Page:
Telethon tops $400,000
New equipment will help cut operating time at Carbonear General
When the Trinity Conception Placentia Health Foundation held its 21st annual Telethon in 2010, it planned to put the money raised towards the purchase of two new integrated operating room suites for the Carbonear General Hospital. These units run between $225,000 and $230,000 a pop.
Last year’s fundraiser ended up netting close to $350,000 — enough to purchase one of these units, with change — but not quite enough for two.
After the 22nd annual TrinityConception Placentia Health Foundation Telethon held Oct. 9 of this year, they now have more than enough to order the second unit.
Health Foundation officials were still counting the money as it continued to pour in last week. But at the end of this year’s 12-hour T.C.P Health Foundation Telethon, some $409,357 was showing on the board.
That’s the largest single amount ever raised in the 22-year history of the fundraising event.
Don Coombs, the foundation’s chief development officer told The Compass he had expected this year’s event to take in between $325,000 and $350,000.
“It far exceeded my expectations,” Coombs said. By the time it is all in and counted, he expects this year’s total to hit the $415,000 mark.
“ The people’s generosity proved me wrong again,” he said.
From 10 a.m. to 10 p.m. the telethon was brought into living rooms throughout the region on Eastlink TV from Amalgamated Academy in Bay Roberts.
First of its kind
Tenders were called for the first unit late last year and Coombs explained that unit is expected to be in operation at the hospital “any day now. And it will be the first of its kind in the province,” he added.
While the units are designed to expedite surgery, the process of actually getting them into place is a lengthier one.
Asked about the length of time it takes to put one of these units in place, Coombs explained, because of the tendering process and renovations that have to take place, “it takes that long.”
He suggested these kinds of purchases allow surgeons and other surgical staff at the hospital “to work with the best of equipment.”
He explained the money left over after they are purchased goes towards the purchase of smaller items requested by Eastern Health.
“ We (Health Foundation) don’t buy any equipment. Everything has to go through Eastern Health. Basically they come to us with their wish list,” he explained.
The telethon is the foundation’s single largest annual fundraising event.
Coombs, who has been with the foundation since it was launched in 1989, estimates they have raised over $7 million from the telethon and other fundraising events for new health care equipment in the region over the past two decades.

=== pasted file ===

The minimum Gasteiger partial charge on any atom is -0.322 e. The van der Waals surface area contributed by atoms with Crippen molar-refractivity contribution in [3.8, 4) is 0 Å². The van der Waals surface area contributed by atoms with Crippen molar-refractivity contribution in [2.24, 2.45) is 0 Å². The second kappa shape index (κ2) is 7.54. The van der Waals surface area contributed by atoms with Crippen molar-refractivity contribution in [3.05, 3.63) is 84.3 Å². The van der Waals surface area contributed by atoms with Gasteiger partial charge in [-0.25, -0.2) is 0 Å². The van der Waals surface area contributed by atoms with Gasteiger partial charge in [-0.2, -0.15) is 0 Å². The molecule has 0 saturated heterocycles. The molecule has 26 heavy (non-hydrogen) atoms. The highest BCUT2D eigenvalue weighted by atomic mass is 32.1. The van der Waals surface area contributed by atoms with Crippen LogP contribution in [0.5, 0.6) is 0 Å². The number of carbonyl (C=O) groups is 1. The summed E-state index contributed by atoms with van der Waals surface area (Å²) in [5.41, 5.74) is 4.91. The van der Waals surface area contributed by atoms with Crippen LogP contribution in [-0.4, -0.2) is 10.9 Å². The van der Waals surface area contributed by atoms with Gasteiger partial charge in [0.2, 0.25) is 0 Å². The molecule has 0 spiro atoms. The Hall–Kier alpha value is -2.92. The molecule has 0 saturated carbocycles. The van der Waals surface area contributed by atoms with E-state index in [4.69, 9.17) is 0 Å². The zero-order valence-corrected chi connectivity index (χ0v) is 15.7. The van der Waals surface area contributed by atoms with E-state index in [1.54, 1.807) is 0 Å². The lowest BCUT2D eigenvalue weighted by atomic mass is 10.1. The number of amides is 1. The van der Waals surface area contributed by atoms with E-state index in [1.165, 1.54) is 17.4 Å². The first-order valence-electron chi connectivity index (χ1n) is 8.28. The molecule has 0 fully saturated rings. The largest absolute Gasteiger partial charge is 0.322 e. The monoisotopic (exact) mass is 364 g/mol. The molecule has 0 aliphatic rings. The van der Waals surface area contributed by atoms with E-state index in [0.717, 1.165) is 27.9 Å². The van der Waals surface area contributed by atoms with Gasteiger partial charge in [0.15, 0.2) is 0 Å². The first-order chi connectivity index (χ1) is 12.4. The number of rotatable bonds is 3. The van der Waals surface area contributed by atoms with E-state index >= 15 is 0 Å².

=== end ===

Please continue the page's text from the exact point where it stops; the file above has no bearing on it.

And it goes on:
Improving O.R. safety, comfort
According to information provided by the foundation, all the equipment is mounted on the operating room ceiling using articulating arms and booms. This eliminates the need for manual manoeuvring of bulky endoscopic video equipment in and out of the room.
Video cabling along the floor is also eliminated, removing safety hazards.
This gives the surgeon and nurs- ing staff greater mobility during the procedure, allowing them to focus their full attention on patient care, increasing the overall efficiency of the entire surgical team.
Endoscopic surgery creates several advantages for both the patient and hospital, including: less pain and trauma for patient; quicker recovery; earlier return to work; shorter hospital stay; better cosmetic result; and decreased risk of blood loss and infection.
The efficiency generated cuts operating time and allows for faster turnover of cases, enabling the surgical team to do more surgery in a day or attend to other matters right away.
Surgeries can be performed through a scope as well as small instruments (endoscopic surgery) instead of having to make large incisions to perform the surgery.
The camera becomes the surgeon’s eyes, eliminating the need for larger incisions, to view and access internal anatomy for endoscopic procedures.
Diagnostic laparoscopies, appendectomies, gallbladder procedures, removal of kidney, spleen, adrenal glands, ovaries and ovarian cysts, hiatus hernia repairs, biopsies, bowel resections, hysteroscopies, cystoscopies and other procedures can be performed using these suites.
A crisp, high definition image is
key in performing these surgeries.
Several components to the room contribute to its efficiency. For example, set-up time is greatly reduced due to the equipment being mounted on movable, ceiling mounted articulating arms.
Turnover time between surgical procedures is also greatly reduced. All equipment is controlled remotely via a touch panel display or through voice activation. An equipment function can be performed immediately instead of having to wait for one of the staff to walk to the equipment and manually program it.
The O.R. suites integrate multiple hospital procedures and allow the staff to access critical patient information during the surgical procedure.
Diagnostic images such as X-ray, MRI, CT, etc. can be accessed and displayed in the surgical field allowing the surgeon to refer to critical anatomical information during the surgical procedure.
The suites can also communicate to other areas of the hospital or anywhere in the world. Audio and video feeds can be transmitted in and out of the room for collaboration, teaching, as well as telementoring purposes.